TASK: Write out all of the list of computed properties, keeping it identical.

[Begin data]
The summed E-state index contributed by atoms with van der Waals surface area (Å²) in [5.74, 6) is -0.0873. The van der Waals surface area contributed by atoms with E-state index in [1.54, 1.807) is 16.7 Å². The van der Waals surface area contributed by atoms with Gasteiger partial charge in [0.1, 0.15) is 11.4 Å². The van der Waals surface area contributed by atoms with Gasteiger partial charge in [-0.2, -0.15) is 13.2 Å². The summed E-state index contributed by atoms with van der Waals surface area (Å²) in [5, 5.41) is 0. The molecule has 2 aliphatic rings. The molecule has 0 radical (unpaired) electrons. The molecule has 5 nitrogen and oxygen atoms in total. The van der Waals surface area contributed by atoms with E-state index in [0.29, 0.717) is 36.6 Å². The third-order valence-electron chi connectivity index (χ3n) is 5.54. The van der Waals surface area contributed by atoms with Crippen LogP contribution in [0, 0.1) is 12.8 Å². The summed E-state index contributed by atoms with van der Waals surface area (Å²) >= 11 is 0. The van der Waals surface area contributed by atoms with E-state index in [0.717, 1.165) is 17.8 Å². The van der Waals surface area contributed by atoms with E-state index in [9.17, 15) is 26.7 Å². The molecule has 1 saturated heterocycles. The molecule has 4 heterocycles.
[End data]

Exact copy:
The summed E-state index contributed by atoms with van der Waals surface area (Å²) in [5.74, 6) is -0.0873. The van der Waals surface area contributed by atoms with E-state index in [1.54, 1.807) is 16.7 Å². The van der Waals surface area contributed by atoms with Gasteiger partial charge in [0.1, 0.15) is 11.4 Å². The van der Waals surface area contributed by atoms with Gasteiger partial charge in [-0.2, -0.15) is 13.2 Å². The summed E-state index contributed by atoms with van der Waals surface area (Å²) in [5, 5.41) is 0. The molecule has 2 aliphatic rings. The molecule has 0 radical (unpaired) electrons. The molecule has 5 nitrogen and oxygen atoms in total. The van der Waals surface area contributed by atoms with E-state index in [0.29, 0.717) is 36.6 Å². The third-order valence-electron chi connectivity index (χ3n) is 5.54. The van der Waals surface area contributed by atoms with Crippen LogP contribution in [0, 0.1) is 12.8 Å². The summed E-state index contributed by atoms with van der Waals surface area (Å²) >= 11 is 0. The van der Waals surface area contributed by atoms with E-state index in [0.717, 1.165) is 17.8 Å². The van der Waals surface area contributed by atoms with E-state index in [9.17, 15) is 26.7 Å². The molecule has 1 saturated heterocycles. The molecule has 4 heterocycles.